I was in a Film Studies lecture recently, being told about avant-garde cinema, when we were shown a 7 minute long video of a lemon. It’s safe to say that I’m never going to get these 7 minutes back (all that happened was the light changed slowly around the lemon, not the kind of film we’re used to but I suppose that was the point). I did send many snapchats of this film, and received many more, and so by dinner time everyone had heard about the 7 minute lemon video. Why, you wonder?
It’s the lemons.
I understand that’s not very explanatory. Most recently I’ve been working on a play called Lemons Lemons Lemons Lemons Lemons, by a guy called Sam Steiner. It went up last week and somehow we haven’t been able to escape the clutches of citrus servitude. Myself and the rest of the crew have been roundly accused of not shutting up about lemons, of both the real and metaphorical variety. It’s entirely true of course, I now point them out every time we’re in Tesco. I laughed the other day because my friend got a lemon sorbet. It’s possibly the oddest in-joke I’ve ever been a party to.
Especially because the play itself has no actual lemons.
It’s about a couple called Oliver and Bernadette, who live in a world which has just passed a ‘Quietude Bill’ that restricts everyone to only being able to say 140 words per day. I love it as a play, and have a simultaneous hatred and affinity for both of the characters. It’s quite tricky to pull off, as the scenes jump backwards and forwards from the time before the bill is passed and after. The title is in reference to a scene where Bernadette wants to get all of her words out in one go, so says a random list that includes five mentions of a certain acidic fruit.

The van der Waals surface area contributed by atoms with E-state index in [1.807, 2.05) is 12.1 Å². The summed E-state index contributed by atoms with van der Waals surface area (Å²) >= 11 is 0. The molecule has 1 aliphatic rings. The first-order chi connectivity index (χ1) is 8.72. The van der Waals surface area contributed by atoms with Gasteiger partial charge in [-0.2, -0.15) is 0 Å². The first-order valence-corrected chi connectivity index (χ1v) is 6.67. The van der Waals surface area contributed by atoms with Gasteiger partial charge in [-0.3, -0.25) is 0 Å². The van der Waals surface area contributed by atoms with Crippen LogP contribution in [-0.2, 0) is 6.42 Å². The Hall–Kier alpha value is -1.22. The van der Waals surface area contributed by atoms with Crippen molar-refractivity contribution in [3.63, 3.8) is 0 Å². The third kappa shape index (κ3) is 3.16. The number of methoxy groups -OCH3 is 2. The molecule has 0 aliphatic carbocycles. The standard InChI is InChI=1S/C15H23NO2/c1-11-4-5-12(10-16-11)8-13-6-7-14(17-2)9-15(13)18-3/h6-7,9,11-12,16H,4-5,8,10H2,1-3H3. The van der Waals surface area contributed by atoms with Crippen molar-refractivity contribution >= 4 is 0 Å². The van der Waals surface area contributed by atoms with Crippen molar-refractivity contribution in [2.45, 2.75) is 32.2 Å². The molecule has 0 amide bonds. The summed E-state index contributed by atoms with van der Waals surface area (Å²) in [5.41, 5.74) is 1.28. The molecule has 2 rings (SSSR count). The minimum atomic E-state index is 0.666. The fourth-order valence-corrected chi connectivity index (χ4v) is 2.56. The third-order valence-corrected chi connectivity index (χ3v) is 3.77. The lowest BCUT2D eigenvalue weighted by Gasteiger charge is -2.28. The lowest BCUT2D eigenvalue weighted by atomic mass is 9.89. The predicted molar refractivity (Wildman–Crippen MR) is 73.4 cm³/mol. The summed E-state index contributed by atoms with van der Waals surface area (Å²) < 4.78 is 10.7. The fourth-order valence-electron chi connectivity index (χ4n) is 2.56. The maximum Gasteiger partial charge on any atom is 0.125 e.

My role in the production was publicity, so my hard drive is now full of pictures of lemons, yellow objects, videos of people juggling lemons, people using lemons as phones, people using lemons as hats, people eating lemons in pubs and videos about lemon-stealing whores (that one’s the intro to a porno – involving lemons? Was hilarious to a group of people who do nothing but talk about lemons). I have a dress covered in lemons that I wore to the opening performance. Soon, I will tear off my outer skin to reveal the lemon underneath.
However many lemons I now have that I now don’t know what to do with; and however many awful lemon puns we came up with; I genuinely enjoyed the experience so I’ve now joined a team that’s taking a production to the Edinburgh Fringe this year. We had a publicity meeting the other day. Guess what the ‘symbol’ of the play is going to be?
There is no escape from yellow fruit.